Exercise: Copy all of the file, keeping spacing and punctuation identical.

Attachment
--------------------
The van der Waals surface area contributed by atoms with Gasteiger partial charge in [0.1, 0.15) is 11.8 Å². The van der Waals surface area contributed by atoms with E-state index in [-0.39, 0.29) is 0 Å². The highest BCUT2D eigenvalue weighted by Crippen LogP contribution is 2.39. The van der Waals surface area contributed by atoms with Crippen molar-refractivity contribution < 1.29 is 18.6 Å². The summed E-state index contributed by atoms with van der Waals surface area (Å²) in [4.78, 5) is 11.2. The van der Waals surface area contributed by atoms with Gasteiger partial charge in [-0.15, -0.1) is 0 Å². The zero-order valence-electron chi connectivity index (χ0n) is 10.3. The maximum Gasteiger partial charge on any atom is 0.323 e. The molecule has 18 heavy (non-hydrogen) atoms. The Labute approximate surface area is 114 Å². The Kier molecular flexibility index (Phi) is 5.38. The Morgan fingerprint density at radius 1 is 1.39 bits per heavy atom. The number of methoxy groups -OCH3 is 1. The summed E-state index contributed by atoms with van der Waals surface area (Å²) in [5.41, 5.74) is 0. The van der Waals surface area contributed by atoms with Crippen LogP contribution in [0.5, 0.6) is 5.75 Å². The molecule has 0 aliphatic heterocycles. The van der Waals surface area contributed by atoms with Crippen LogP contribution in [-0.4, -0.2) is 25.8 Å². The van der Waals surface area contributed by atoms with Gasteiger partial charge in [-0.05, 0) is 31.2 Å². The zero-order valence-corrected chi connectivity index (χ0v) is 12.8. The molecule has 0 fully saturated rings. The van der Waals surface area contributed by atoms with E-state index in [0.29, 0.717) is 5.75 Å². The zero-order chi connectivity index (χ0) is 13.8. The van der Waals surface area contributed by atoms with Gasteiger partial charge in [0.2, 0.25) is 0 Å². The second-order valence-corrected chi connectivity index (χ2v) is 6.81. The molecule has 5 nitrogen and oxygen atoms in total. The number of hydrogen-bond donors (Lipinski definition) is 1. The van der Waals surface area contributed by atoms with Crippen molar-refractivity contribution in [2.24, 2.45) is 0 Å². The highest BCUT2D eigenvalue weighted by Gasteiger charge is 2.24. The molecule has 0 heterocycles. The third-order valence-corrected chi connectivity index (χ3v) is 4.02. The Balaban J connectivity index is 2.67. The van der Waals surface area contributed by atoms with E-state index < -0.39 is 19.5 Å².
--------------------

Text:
The van der Waals surface area contributed by atoms with Gasteiger partial charge in [0.1, 0.15) is 11.8 Å². The van der Waals surface area contributed by atoms with E-state index in [-0.39, 0.29) is 0 Å². The highest BCUT2D eigenvalue weighted by Crippen LogP contribution is 2.39. The van der Waals surface area contributed by atoms with Crippen molar-refractivity contribution < 1.29 is 18.6 Å². The summed E-state index contributed by atoms with van der Waals surface area (Å²) in [4.78, 5) is 11.2. The van der Waals surface area contributed by atoms with Gasteiger partial charge in [-0.15, -0.1) is 0 Å². The zero-order valence-electron chi connectivity index (χ0n) is 10.3. The maximum Gasteiger partial charge on any atom is 0.323 e. The molecule has 18 heavy (non-hydrogen) atoms. The Labute approximate surface area is 114 Å². The Kier molecular flexibility index (Phi) is 5.38. The Morgan fingerprint density at radius 1 is 1.39 bits per heavy atom. The number of methoxy groups -OCH3 is 1. The summed E-state index contributed by atoms with van der Waals surface area (Å²) in [5.41, 5.74) is 0. The van der Waals surface area contributed by atoms with Crippen LogP contribution in [0.5, 0.6) is 5.75 Å². The molecule has 0 aliphatic heterocycles. The van der Waals surface area contributed by atoms with Crippen LogP contribution in [-0.4, -0.2) is 25.8 Å². The van der Waals surface area contributed by atoms with Gasteiger partial charge in [-0.05, 0) is 31.2 Å². The zero-order valence-corrected chi connectivity index (χ0v) is 12.8. The molecule has 0 fully saturated rings. The van der Waals surface area contributed by atoms with E-state index in [0.29, 0.717) is 5.75 Å². The zero-order chi connectivity index (χ0) is 13.8. The van der Waals surface area contributed by atoms with Gasteiger partial charge in [0.2, 0.25) is 0 Å². The second-order valence-corrected chi connectivity index (χ2v) is 6.81. The molecule has 5 nitrogen and oxygen atoms in total. The number of hydrogen-bond donors (Lipinski definition) is 1. The van der Waals surface area contributed by atoms with Crippen molar-refractivity contribution in [2.24, 2.45) is 0 Å². The highest BCUT2D eigenvalue weighted by Gasteiger charge is 2.24. The molecule has 0 heterocycles. The third-order valence-corrected chi connectivity index (χ3v) is 4.02. The Balaban J connectivity index is 2.67. The van der Waals surface area contributed by atoms with E-state index < -0.39 is 19.5 Å².